Mind wide open
Thirty years ago, a researcher pushed in front of people who were about to use a library photocopier, with the excuse ‘Because I have to make copies’. This statement, though nonsensical, boosted cooperation considerably compared with when they attempted to jump the queue without explanation. In fact it was as effective as the more sensible excuse ‘Because I’m in a rush’. Ellen Langer and colleagues at Harvard University, who conducted the research, interpreted their observations as showing that given the right structural cues – the senseless excuse had the same basic ‘form’ as a meaningful one – we often perform apparently thoughtful actions mindlessly, in this case giving way at the photocopier (Langer et al., 1978).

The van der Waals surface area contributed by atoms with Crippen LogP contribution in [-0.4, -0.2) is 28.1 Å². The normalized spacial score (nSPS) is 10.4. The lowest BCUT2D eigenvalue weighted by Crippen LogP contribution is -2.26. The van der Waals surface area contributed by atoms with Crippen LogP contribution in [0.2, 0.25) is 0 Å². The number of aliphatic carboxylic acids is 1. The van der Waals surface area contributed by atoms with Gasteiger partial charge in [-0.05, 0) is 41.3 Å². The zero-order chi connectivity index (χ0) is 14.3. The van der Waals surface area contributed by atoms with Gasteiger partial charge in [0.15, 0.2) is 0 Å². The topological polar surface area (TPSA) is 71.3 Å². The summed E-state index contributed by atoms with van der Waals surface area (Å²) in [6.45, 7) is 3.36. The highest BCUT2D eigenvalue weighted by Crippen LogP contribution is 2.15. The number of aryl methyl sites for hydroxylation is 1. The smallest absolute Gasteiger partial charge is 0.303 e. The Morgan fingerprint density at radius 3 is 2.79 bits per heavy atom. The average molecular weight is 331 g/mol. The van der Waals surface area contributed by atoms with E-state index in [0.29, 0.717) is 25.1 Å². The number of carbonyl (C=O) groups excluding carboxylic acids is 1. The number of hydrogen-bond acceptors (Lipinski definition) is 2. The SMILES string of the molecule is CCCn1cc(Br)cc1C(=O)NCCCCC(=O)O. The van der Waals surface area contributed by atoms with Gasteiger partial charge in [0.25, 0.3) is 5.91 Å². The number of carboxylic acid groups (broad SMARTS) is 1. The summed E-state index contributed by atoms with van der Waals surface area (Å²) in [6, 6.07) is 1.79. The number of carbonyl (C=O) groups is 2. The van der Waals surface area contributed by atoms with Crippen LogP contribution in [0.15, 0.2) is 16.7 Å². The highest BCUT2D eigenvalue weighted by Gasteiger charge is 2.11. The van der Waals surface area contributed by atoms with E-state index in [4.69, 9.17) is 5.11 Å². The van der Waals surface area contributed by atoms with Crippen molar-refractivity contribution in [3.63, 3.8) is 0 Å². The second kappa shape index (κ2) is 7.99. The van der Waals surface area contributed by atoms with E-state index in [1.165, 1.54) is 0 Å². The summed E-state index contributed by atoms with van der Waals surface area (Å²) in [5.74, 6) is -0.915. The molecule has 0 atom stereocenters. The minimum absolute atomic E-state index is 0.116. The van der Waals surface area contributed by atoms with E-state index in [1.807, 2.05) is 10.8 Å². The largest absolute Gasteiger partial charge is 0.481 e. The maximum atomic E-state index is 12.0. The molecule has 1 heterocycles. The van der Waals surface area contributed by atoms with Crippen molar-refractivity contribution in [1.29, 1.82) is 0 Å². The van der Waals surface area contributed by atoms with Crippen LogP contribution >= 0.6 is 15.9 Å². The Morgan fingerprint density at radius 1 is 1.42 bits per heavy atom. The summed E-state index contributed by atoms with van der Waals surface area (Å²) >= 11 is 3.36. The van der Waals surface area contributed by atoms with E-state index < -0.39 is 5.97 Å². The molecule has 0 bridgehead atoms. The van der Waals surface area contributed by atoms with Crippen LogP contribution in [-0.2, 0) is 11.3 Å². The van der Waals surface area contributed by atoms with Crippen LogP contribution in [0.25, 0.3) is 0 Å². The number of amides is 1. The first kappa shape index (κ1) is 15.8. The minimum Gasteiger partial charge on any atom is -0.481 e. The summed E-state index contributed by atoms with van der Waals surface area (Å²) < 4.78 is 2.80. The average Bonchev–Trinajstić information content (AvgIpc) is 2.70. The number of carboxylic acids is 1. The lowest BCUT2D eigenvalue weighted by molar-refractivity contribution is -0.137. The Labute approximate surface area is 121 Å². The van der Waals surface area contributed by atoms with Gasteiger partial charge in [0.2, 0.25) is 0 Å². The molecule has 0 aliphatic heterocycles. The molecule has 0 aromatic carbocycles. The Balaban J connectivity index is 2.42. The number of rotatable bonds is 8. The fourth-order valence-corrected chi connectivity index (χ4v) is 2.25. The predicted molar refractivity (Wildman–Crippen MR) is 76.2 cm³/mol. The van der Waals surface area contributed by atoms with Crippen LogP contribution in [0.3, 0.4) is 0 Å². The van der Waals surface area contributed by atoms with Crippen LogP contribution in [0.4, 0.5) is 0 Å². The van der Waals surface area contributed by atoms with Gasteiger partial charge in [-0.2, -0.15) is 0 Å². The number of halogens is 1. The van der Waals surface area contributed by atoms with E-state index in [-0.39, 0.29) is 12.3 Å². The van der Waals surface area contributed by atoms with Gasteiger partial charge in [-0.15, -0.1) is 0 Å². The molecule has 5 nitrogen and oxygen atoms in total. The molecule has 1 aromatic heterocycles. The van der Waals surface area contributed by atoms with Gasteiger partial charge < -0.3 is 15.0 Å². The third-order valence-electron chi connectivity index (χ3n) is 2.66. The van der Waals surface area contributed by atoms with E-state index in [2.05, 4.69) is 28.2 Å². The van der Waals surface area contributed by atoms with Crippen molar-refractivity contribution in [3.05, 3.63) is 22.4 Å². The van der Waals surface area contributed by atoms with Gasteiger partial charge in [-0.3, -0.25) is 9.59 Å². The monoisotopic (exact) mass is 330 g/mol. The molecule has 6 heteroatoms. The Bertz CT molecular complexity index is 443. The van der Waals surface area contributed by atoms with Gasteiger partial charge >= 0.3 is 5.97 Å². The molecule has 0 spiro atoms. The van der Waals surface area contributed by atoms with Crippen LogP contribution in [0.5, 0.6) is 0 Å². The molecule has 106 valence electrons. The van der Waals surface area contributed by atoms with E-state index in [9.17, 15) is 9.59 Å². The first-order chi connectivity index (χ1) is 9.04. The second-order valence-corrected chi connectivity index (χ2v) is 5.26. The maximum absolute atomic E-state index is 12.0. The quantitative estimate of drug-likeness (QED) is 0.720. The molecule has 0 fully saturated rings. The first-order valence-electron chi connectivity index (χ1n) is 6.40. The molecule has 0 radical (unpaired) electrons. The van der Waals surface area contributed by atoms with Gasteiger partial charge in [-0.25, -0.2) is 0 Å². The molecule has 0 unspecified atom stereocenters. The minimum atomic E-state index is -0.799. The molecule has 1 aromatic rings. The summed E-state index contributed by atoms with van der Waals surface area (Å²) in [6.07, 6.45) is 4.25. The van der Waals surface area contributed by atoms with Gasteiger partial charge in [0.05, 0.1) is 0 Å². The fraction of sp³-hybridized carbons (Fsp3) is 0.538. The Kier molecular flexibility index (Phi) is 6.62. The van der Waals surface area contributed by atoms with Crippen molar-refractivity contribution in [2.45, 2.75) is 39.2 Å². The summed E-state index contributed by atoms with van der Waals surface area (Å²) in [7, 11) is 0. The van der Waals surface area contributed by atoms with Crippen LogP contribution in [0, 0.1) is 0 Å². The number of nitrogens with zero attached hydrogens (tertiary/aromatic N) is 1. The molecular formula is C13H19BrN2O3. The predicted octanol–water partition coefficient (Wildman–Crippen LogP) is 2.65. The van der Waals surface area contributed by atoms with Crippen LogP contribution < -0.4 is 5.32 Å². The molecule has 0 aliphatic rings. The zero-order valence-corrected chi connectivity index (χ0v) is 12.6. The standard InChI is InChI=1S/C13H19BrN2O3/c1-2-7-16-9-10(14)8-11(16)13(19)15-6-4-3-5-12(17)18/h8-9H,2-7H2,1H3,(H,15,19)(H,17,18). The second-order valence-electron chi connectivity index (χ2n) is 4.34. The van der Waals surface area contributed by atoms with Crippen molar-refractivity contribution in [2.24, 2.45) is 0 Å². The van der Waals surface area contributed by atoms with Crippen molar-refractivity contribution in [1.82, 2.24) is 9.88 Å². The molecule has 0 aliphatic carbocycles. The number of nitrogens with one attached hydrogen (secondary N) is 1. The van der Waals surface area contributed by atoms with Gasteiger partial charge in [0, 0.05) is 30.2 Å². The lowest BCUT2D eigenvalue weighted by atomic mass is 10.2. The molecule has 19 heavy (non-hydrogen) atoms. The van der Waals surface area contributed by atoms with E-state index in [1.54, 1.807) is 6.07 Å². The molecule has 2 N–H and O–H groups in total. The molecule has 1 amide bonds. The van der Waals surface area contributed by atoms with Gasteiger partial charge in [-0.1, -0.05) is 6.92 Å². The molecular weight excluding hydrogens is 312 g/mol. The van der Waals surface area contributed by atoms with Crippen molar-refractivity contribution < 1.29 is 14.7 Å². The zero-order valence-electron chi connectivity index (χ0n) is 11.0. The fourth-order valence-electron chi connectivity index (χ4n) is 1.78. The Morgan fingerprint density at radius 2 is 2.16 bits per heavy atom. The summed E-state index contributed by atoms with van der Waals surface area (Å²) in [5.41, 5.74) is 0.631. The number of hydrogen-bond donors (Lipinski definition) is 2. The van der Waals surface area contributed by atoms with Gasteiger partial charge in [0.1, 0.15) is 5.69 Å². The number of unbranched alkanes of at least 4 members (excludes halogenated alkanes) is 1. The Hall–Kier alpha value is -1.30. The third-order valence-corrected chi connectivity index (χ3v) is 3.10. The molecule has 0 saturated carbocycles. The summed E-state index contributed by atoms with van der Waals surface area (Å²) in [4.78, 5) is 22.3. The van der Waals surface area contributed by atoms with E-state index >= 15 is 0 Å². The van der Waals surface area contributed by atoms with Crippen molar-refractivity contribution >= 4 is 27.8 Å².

Since then, a wealth of research revealing the nonconscious influences on our behaviour has accumulated, supporting and exceeding the conclusions of Langer’s team more